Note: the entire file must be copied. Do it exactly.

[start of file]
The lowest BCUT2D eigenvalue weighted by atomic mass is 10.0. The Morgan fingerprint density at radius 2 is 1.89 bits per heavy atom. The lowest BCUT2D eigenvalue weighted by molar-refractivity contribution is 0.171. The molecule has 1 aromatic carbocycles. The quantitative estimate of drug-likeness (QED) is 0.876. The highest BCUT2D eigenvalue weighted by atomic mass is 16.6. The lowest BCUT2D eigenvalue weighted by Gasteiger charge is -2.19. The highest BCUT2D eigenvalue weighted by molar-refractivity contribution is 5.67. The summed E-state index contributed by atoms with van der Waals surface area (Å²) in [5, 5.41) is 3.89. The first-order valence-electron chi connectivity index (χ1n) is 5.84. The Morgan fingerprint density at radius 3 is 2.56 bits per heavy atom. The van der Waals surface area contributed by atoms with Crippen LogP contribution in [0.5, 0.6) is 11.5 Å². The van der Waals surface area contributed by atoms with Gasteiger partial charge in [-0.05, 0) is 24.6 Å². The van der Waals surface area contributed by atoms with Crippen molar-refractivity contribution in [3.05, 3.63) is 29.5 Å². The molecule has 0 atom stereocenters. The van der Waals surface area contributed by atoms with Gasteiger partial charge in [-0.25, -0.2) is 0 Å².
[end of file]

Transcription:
The lowest BCUT2D eigenvalue weighted by atomic mass is 10.0. The Morgan fingerprint density at radius 2 is 1.89 bits per heavy atom. The lowest BCUT2D eigenvalue weighted by molar-refractivity contribution is 0.171. The molecule has 1 aromatic carbocycles. The quantitative estimate of drug-likeness (QED) is 0.876. The highest BCUT2D eigenvalue weighted by atomic mass is 16.6. The lowest BCUT2D eigenvalue weighted by Gasteiger charge is -2.19. The highest BCUT2D eigenvalue weighted by molar-refractivity contribution is 5.67. The summed E-state index contributed by atoms with van der Waals surface area (Å²) in [5, 5.41) is 3.89. The first-order valence-electron chi connectivity index (χ1n) is 5.84. The Morgan fingerprint density at radius 3 is 2.56 bits per heavy atom. The van der Waals surface area contributed by atoms with Crippen LogP contribution in [0.5, 0.6) is 11.5 Å². The van der Waals surface area contributed by atoms with Gasteiger partial charge in [-0.05, 0) is 24.6 Å². The van der Waals surface area contributed by atoms with Crippen molar-refractivity contribution in [3.05, 3.63) is 29.5 Å². The molecule has 0 atom stereocenters. The van der Waals surface area contributed by atoms with Gasteiger partial charge in [-0.25, -0.2) is 0 Å².